[Geowanking] Predicting destination based on GPS History - looking for references
edward.vielmetti at gmail.com
Wed Sep 7 10:15:16 PDT 2011
Here's a 2011 thesis
and the title page and abstract
Predicting Future Locations and Arrival Times of Individuals
Ingrid E. Burbey
This work has two objectives: a) to predict people's future locations,
and b) to predict when they will be at given locations. Current
location-based applications react to the user‘s current location. The
progression from location-awareness to location-prediction can enable
the next generation of proactive, context-predicting applications.
Existing location-prediction algorithms predict someone‘s next
location. In contrast, this dissertation predicts someone‘s future
locations. Existing algorithms use a sequence of locations and predict
the next location in the sequence. This dissertation incorporates
temporal information as timestamps in order to predict someone‘s
location at any time in the future. Sequence predictors based on
Markov models have been shown to be effective predictors of someone's
next location. This dissertation applies a Markov model to
two-dimensional, timestamped location information to predict future
This dissertation also predicts when someone will be at a given
location. These predictions can support presence or understanding
co-workers‘ routines. Predicting the times that someone is going to be
at a given location is a very different and more difficult problem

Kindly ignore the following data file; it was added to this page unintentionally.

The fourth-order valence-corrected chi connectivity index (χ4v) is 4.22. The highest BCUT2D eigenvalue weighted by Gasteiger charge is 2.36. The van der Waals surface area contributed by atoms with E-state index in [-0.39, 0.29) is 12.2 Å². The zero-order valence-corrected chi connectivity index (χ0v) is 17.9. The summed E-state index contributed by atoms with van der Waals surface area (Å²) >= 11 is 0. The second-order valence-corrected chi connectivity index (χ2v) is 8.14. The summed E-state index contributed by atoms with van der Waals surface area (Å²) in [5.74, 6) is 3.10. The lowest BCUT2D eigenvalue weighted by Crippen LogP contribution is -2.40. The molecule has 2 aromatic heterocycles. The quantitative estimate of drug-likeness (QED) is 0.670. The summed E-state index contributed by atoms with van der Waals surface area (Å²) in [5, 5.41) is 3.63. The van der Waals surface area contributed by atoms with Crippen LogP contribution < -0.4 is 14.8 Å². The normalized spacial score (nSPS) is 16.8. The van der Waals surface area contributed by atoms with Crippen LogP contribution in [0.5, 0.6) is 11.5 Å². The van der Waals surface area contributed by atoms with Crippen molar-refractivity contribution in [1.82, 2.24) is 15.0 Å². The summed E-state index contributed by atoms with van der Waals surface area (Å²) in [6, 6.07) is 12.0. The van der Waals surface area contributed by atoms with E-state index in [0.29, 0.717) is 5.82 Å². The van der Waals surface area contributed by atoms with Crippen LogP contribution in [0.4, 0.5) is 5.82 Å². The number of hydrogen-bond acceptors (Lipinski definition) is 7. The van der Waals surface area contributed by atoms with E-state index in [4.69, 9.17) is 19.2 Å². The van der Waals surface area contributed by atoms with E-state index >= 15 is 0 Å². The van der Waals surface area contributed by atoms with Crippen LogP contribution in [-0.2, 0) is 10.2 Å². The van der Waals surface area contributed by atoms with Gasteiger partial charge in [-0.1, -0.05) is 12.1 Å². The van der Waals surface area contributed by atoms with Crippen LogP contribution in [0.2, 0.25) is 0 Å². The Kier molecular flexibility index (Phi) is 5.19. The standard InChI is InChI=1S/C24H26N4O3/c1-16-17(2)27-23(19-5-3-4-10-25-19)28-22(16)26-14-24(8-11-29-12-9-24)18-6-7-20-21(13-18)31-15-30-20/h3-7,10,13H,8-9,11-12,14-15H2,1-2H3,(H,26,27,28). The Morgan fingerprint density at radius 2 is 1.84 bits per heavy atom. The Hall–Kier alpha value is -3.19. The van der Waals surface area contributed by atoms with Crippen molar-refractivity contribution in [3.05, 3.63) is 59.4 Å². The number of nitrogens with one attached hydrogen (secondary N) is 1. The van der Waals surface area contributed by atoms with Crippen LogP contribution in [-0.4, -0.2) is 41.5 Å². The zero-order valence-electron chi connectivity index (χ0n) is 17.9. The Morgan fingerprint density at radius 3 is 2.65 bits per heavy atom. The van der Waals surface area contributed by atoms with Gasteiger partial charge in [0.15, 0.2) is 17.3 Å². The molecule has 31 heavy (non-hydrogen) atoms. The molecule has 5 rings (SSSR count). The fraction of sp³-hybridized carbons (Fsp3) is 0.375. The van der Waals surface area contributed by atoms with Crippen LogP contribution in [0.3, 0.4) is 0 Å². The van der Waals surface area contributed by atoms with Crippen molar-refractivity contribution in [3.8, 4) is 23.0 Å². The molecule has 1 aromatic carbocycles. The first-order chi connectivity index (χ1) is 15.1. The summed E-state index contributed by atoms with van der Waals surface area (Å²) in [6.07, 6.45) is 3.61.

than predicting where someone will be at a given time. A
location-prediction application may predict one or two key locations
for a given time, while there could be hundreds of correct predictions
for times of the day that someone will be in a given location. The
approach used in this dissertation, a heuristic model loosely based on
Market Basket Analysis, is the first to predict when someone will
arrive at any given location.
The models are applied to sparse, WiFi mobility data collected on PDAs
given to 275 college freshmen. The location-prediction model predicts
future locations with 78-91% accuracy. The temporal-prediction model
achieves 33-39% accuracy. If a tolerance of plus/minus twenty minutes
is allowed, the prediction rates rise to 77%-91%.
This dissertation shows the characteristics of the timestamped,
location data which lead to the highest number of correct predictions.
The best data cover large portions of the day, with less than three
locations for any given timestamp.
On Wed, Sep 7, 2011 at 1:01 PM, Rich Gibson <rich.gibson at gmail.com> wrote:
> Hi All,
> I think I remember an MIT project where students and faculty were tracked,
> and after
> 30 days the system was able to predict the destination of the lab rats, er,
> and faculty, based on their location.
> I seem to remember that faculty could be predicted with >80% success,
> students a
> bit late.
> Does anyone have a reference for this, and/or for other work on the subject?
> Geowanking mailing list
> Geowanking at geowanking.org
Edward Vielmetti +1 734 330 2465
edward.vielmetti at gmail.com
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